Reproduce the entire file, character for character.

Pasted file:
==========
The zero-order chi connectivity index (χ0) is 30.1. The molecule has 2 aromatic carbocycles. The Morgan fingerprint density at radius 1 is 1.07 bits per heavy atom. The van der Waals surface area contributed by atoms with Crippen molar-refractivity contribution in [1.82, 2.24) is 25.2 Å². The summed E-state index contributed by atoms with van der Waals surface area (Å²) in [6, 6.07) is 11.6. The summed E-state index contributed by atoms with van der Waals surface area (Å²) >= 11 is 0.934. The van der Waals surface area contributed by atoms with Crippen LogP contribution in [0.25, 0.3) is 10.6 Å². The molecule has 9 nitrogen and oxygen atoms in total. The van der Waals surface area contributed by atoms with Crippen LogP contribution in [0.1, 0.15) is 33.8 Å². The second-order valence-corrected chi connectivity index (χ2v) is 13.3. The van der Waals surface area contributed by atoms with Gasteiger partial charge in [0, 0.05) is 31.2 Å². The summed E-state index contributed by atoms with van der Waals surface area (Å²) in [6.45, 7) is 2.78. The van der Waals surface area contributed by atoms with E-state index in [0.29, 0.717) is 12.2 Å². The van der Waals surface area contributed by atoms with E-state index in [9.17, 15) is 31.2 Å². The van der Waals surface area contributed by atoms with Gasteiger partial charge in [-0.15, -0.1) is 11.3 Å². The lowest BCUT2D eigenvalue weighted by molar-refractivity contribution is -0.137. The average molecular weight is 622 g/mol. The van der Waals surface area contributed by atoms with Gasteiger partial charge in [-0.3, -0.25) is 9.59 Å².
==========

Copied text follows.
The zero-order chi connectivity index (χ0) is 30.1. The molecule has 2 aromatic carbocycles. The Morgan fingerprint density at radius 1 is 1.07 bits per heavy atom. The van der Waals surface area contributed by atoms with Crippen molar-refractivity contribution in [1.82, 2.24) is 25.2 Å². The summed E-state index contributed by atoms with van der Waals surface area (Å²) in [6, 6.07) is 11.6. The summed E-state index contributed by atoms with van der Waals surface area (Å²) >= 11 is 0.934. The van der Waals surface area contributed by atoms with Crippen LogP contribution in [0.25, 0.3) is 10.6 Å². The molecule has 9 nitrogen and oxygen atoms in total. The van der Waals surface area contributed by atoms with Crippen LogP contribution in [0.1, 0.15) is 33.8 Å². The second-order valence-corrected chi connectivity index (χ2v) is 13.3. The van der Waals surface area contributed by atoms with Gasteiger partial charge in [0, 0.05) is 31.2 Å². The summed E-state index contributed by atoms with van der Waals surface area (Å²) in [6.45, 7) is 2.78. The van der Waals surface area contributed by atoms with E-state index in [0.29, 0.717) is 12.2 Å². The van der Waals surface area contributed by atoms with E-state index in [9.17, 15) is 31.2 Å². The van der Waals surface area contributed by atoms with Gasteiger partial charge in [-0.15, -0.1) is 11.3 Å². The lowest BCUT2D eigenvalue weighted by molar-refractivity contribution is -0.137. The average molecular weight is 622 g/mol. The van der Waals surface area contributed by atoms with Gasteiger partial charge in [-0.3, -0.25) is 9.59 Å².